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dc.contributor.authorFox, Jamie C.
dc.contributor.authorTyler, Robert C.
dc.contributor.authorPeterson, Francis C.
dc.contributor.authorDyer, Douglas P.
dc.contributor.authorZhang, Fuming
dc.contributor.authorLinhardt, Robert J.
dc.contributor.authorHandel, Tracy M.
dc.contributor.authorVolkman, Brian F.
dc.date2016
dc.date.accessioned2022-06-23T04:20:07Z
dc.date.available2022-06-23T04:20:07Z
dc.date.issued2016-03-01
dc.identifier.citationExamination of glycosaminoglycan binding sites on the XCL1 dimer, J. C. Fox, R. C. Tyler, F. C. Peterson, D. P. Dyer, F. Zhang, R. J. Linhardt, T. M. Handel, B. F. Volkman, Biochemistry, 55, 1214–1225, 2016.
dc.identifier.issn15204995
dc.identifier.issn62960
dc.identifier.urihttps://hdl.handle.net/20.500.13015/5348
dc.identifier.urihttps://doi.org/10.1021/acs.biochem.5b01329
dc.descriptionBiochemistry, 55, 1214–1225
dc.descriptionNote : if this item contains full text it may be a preprint, author manuscript, or a Gold OA copy that permits redistribution with a license such as CC BY. The final version is available through the publisher’s platform.
dc.description.abstractKnown for its distinct metamorphic behavior, XCL1 interconverts between a canonical chemokine folded monomer (XCL1mon) that interacts with the receptor, XCR1, and a unique dimer (XCL1dim) that interacts with glycosaminoglycans and inhibits HIV-1 activity. This study presents the first detailed analysis of the GAG binding properties of XCL1dim. Basic residues within a conformationally selective dimeric variant of XCL1 (W55D) were mutated and analyzed for their effects on heparin binding. Mutation of Arg23 and Arg43 greatly diminished the level of heparin binding in both heparin Sepharose chromatography and surface plasmon resonance assays. To assess the contributions of different GAG structures to XCL1 binding, we developed a solution fluorescence polarization assay and correlated affinity with the length and level of sulfation of heparan sulfate oligosaccharides. It was recently demonstrated that the XCL1 GAG binding form, XCL1dim, is responsible for preventing HIV-1 infection through interactions with gp120. This study defines a GAG binding surface on XCL1dim that includes residues that are important for HIV-1 inhibition.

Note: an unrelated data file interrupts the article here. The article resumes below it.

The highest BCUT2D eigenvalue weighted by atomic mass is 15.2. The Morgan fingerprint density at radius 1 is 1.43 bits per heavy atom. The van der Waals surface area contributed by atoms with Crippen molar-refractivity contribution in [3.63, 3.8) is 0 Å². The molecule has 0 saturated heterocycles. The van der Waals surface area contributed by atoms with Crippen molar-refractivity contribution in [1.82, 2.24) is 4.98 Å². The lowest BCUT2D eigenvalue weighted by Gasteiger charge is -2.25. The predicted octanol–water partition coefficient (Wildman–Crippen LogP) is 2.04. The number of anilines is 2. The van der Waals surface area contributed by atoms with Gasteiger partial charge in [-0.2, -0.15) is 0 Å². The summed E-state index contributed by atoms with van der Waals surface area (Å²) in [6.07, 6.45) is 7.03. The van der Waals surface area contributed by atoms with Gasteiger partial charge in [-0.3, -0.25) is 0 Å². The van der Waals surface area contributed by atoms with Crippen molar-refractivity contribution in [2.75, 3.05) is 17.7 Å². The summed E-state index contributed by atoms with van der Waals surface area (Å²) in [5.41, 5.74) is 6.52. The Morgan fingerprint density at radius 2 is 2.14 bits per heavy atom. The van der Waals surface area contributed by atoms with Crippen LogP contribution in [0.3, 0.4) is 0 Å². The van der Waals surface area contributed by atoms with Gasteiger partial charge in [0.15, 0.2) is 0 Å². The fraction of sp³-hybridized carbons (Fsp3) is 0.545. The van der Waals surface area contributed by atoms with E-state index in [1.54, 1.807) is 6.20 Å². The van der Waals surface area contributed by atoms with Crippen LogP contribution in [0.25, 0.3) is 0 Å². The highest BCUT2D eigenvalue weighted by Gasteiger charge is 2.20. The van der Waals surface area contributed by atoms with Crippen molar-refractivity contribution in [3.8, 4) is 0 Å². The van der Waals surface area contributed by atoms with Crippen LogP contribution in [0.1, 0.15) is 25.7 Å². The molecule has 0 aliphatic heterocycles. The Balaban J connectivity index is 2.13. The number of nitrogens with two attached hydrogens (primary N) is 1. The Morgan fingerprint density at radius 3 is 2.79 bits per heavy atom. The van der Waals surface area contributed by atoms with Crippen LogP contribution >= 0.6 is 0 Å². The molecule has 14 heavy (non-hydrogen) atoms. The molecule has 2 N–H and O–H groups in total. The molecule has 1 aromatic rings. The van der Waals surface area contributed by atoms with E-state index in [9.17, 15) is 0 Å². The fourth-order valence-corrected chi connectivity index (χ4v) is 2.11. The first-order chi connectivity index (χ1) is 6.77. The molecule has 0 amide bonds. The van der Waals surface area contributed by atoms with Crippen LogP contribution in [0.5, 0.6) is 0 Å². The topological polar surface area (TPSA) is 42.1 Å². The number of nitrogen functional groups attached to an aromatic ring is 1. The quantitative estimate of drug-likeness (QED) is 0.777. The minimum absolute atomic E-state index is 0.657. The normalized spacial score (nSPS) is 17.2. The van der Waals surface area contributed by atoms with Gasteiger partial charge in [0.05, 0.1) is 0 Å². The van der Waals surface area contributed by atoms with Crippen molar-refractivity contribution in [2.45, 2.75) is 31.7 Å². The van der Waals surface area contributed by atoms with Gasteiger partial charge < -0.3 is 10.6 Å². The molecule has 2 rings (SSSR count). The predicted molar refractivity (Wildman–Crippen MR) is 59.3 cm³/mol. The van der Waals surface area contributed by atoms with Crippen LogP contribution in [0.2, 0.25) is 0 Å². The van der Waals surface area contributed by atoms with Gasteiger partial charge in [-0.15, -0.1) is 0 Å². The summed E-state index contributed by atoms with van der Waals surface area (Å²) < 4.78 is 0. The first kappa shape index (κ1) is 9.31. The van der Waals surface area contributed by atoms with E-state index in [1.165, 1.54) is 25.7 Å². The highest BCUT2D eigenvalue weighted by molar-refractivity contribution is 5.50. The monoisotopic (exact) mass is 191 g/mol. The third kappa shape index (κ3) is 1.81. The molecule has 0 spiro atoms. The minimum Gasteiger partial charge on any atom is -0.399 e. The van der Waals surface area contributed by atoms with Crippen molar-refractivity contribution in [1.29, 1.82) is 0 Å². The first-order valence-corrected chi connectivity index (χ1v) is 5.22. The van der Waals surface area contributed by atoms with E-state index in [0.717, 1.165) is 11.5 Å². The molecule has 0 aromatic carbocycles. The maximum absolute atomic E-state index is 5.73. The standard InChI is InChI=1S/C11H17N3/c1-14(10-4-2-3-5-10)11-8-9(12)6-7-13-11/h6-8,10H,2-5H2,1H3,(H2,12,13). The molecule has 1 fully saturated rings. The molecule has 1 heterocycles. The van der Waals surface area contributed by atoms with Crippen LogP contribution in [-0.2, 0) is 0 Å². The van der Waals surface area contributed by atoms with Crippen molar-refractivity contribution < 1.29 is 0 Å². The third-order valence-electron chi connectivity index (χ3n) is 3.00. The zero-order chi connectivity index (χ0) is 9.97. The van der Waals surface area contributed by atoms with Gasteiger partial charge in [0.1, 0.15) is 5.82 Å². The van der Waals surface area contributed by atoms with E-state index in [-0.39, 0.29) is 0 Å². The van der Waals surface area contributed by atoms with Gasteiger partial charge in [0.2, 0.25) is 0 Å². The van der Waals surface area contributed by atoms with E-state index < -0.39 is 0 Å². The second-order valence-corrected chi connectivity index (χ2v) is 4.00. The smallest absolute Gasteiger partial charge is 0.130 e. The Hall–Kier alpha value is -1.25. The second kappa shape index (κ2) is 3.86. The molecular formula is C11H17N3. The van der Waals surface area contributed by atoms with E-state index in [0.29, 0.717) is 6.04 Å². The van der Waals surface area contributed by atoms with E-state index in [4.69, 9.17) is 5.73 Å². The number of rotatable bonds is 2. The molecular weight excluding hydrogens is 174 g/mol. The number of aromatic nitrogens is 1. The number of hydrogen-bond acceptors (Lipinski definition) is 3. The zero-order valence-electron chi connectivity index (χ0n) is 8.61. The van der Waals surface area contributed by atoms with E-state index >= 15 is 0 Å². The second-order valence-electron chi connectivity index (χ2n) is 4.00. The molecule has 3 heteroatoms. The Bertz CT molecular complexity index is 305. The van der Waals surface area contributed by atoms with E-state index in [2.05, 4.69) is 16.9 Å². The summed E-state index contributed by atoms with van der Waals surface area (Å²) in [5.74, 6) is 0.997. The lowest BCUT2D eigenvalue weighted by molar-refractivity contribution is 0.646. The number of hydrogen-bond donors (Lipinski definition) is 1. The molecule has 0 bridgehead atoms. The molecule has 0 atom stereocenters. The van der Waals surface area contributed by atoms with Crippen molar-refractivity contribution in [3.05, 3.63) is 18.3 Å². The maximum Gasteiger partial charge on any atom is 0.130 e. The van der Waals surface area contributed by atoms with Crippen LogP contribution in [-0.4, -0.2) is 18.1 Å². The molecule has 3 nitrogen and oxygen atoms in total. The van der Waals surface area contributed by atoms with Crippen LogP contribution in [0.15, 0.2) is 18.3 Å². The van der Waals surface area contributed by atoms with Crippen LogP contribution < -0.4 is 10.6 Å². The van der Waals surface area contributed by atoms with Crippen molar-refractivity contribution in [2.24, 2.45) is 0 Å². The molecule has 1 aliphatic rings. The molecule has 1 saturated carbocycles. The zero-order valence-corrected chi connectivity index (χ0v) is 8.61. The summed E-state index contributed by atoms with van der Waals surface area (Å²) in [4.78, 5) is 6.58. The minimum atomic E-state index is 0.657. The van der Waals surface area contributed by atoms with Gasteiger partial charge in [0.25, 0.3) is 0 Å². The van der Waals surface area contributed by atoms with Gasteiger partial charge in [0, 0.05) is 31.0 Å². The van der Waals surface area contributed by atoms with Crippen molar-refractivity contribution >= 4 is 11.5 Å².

dc.description.sponsorshipNational Institutes of Health
dc.languageen_US
dc.language.isoENG
dc.publisherAmerican Chemical Society (ACS)
dc.relation.ispartofThe Linhardt Research Labs Online Collection
dc.relation.ispartofRensselaer Polytechnic Institute, Troy, NY
dc.relation.ispartofBiochemistry
dc.relation.urihttps://harc.rpi.edu/
dc.subjectBiology
dc.subjectChemistry and chemical biology
dc.subjectChemical and biological engineering
dc.subjectBiomedical engineering
dc.titleExamination of glycosaminoglycan binding sites on the XCL1 dimer
dc.typeArticle
dcterms.accessRightsA full text version is available in DSpace@RPI
dcterms.isPartOfJournal
dcterms.isVersionOfhttps://doi.org/10.1021/acs.biochem.5b01329
dc.rights.holderIn Copyright : this Item is protected by copyright and/or related rights. You are free to use this Item in any way that is permitted by the copyright and related rights legislation that applies to your use. For other uses you need to obtain permission from the rights-holder(s). https://rightsstatements.org/page/InC/1.0/
dc.creator.identifierhttps://orcid.org/0000-0003-2219-5833
dc.relation.departmentThe Linhardt Research Labs.
dc.relation.departmentThe Shirley Ann Jackson, Ph.D. Center for Biotechnology and Interdisciplinary Studies (CBIS)
rpi.description.pages1214-1225
rpi.description.volume55


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